• Dragos says:

      Lori, thanks for you input !
      I’m having trouble with your solution with MMULT ! 😦

      Q1: value Z? I have an array of X=1 to 50, Y (for the plots). Tell me, without any predictions, after using AL_FitPolyCW, what is the formula to get the coeff with MMULT?
      Q2: excel beyond 16th power – no success ! 😦
      Dim coef_temp() As Variant
      With Application
      coef_temp = .LinEst(y, .Power(X, .Transpose(Array(16, 15, 14, 13, 12, 11, 10, 9, 8, 7, 6, 5, 4, 3, 2, 1, 0))), False, False)
      End With
      ‘ X & Y are variant array with the data

      If I’m increasing beyond 16th power, I’m getting 0’s for many coeff in Office 2010 !!!
      Do you have any tips/solutions ?

      Thank you so much !


      • Lori Miller says:

        Q1) The AlgLib function polynomialbar2pow, available in other languages, could be called to convert the variable p that is generated by Al_FitPoly. However the notes say that this is not to be relied on for powers greater than around eight even after normalisation and so you may be better off calculating directly using Linest. If you’re determined to find coefficients for a 50th degree polynomial (even after reading other advice) you’ll need to use extended precision calculations like is available in Xnumbers.

        Q2) Take a look at the second example in this post which is available in the AL-Spline-Matrix download, and transform data to the interval [-1,1] using z=2x-11. Comparing results, the coefficients of Linest and Al_Linest begin to diverge from Xnumbers above 15th degree polynomial in z. Trend matches Al_FitPoly up to 20th degree but drops coefficients after that in my version. Using Xnumbers functions to find the coefficients and sum the series for 50th degree and 50 digits of precision gives a near exact fit (RSS=1E-12) and identical results to Al_FitPoly.


  14. Lori says:

    Since this post continues to appear on the list of active posts, i’d just like to add that a similar piece of analysis recently showed that switching to Chebyshev Polynomials does indeed give significant improvements comparable in accuracy to AlgLib. Further, it is still possible to use sheet functions for this.

    The nth Chebyshev Polynomial (of the first kind) is defined by T[n](x) = cos(n*acos(x)) (|x|<1). A formula for fitted y values for a 50th degree polynomial in x (shifted to the interval [-1,1]) is:


    Changing TREND to LINEST returns the Chebyshev coefficients which are all non-zero for 100 equally spaced points – as in the above examples. To find other values at x=z, repeat the second argument in the third argument and change the first x to z .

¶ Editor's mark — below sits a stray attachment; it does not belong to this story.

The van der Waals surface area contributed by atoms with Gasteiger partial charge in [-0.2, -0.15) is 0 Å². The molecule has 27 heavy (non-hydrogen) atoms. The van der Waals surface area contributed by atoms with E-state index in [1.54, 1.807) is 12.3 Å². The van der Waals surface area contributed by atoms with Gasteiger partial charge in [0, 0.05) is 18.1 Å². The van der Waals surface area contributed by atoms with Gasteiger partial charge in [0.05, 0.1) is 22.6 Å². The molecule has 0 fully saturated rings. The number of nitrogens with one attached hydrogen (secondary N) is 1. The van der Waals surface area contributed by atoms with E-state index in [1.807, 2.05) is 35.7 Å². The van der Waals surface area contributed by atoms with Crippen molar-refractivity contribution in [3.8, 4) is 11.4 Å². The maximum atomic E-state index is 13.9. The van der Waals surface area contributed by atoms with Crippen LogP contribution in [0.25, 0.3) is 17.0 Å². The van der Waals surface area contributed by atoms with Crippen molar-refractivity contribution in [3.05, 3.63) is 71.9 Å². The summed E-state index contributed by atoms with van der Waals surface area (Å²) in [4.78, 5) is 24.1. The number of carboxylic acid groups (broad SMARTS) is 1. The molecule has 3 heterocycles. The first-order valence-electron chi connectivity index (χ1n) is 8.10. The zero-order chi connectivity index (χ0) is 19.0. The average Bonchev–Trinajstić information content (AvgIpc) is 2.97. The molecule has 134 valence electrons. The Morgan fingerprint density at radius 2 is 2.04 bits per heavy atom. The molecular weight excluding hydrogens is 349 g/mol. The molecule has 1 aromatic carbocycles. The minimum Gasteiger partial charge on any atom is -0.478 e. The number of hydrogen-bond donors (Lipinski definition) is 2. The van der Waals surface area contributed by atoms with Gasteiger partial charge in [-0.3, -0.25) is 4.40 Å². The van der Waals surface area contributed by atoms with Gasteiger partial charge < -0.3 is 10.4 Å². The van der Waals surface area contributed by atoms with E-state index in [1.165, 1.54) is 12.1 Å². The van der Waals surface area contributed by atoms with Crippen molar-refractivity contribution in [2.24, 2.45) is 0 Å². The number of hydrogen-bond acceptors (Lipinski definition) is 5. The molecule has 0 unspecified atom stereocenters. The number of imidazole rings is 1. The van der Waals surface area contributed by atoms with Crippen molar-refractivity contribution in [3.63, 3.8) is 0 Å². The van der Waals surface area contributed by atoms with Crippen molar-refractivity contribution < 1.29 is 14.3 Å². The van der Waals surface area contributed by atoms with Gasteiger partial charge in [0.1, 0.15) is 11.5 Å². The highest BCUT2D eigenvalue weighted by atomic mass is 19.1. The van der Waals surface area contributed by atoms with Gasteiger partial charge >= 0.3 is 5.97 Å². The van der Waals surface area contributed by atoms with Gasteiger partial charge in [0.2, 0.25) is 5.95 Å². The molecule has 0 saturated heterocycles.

15. dougaj4 says:

    Hi Lori, thanks for that.
    I’ll be looking at linking to Python curve fitting routines when I have time, including the Python version of Alglib, and I’ll have a closer look at your functions then. Do you have a spreadsheet with some examples?

    Also, for future reference, a link to a discussion on the Alglib Forum about using Alglib/Python with Numpy arrays:


    • Lori says:

      Here’s a file based on an example from the post with adjustable parameters: Polynomial Trend (this link may be available for a short time so maybe this could be moved to your downloads page). Tests in this SO post suggest the cosine formula is equal if not more efficient than the recursive approach.

      I’d be interested to see your next polynomial post and will have a play with scipy and linking to alglib. From my limited experience with it, i’ve also liked the functional aspects of python, provided by maps, which allow for clean compact code when implementing stuff like this.


  16. seb says:


    I am trying to find the coef of a 10th order polynomial curve. Everything works fine until I try to get the coefficient. Whatever I do, I get the damn #value? error. I am using the function posted by Lori =MMULT(MMULT(TRANSPOSE(Y),X^N),MINVERSE(MMULT(TRANSPOSE(X^N),X^N))) which for me is: =MMULT(MMULT(TRANSPOSE(D3:D18);C3:C18^{1;2;3;4;5;6;7;8;9;10});MINVERSE(MMULT(TRANSPOSE(D3:D18^{1;2;3;4;5;6;7;8;9;10});C3:C18^{1;2;3;4;5;6;7;8;9;10}))).


  17. This quintic equation solves for r=distance from Moon to the Lagrangian Point 1, where Me=Earth mass, Mm=Moon mass, and R=radius of Moon’s orbit.
    Where Me is very much larger than Mm (as here), the equation reduces to an approximate answer of:
    I wish to solve for any values of Me and Mm. Is there an Excel function or method that will accomplish this?


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  19. Pingback: LinEstGap with non-linear functions | Newton Excel Bach, not (just) an Excel Blog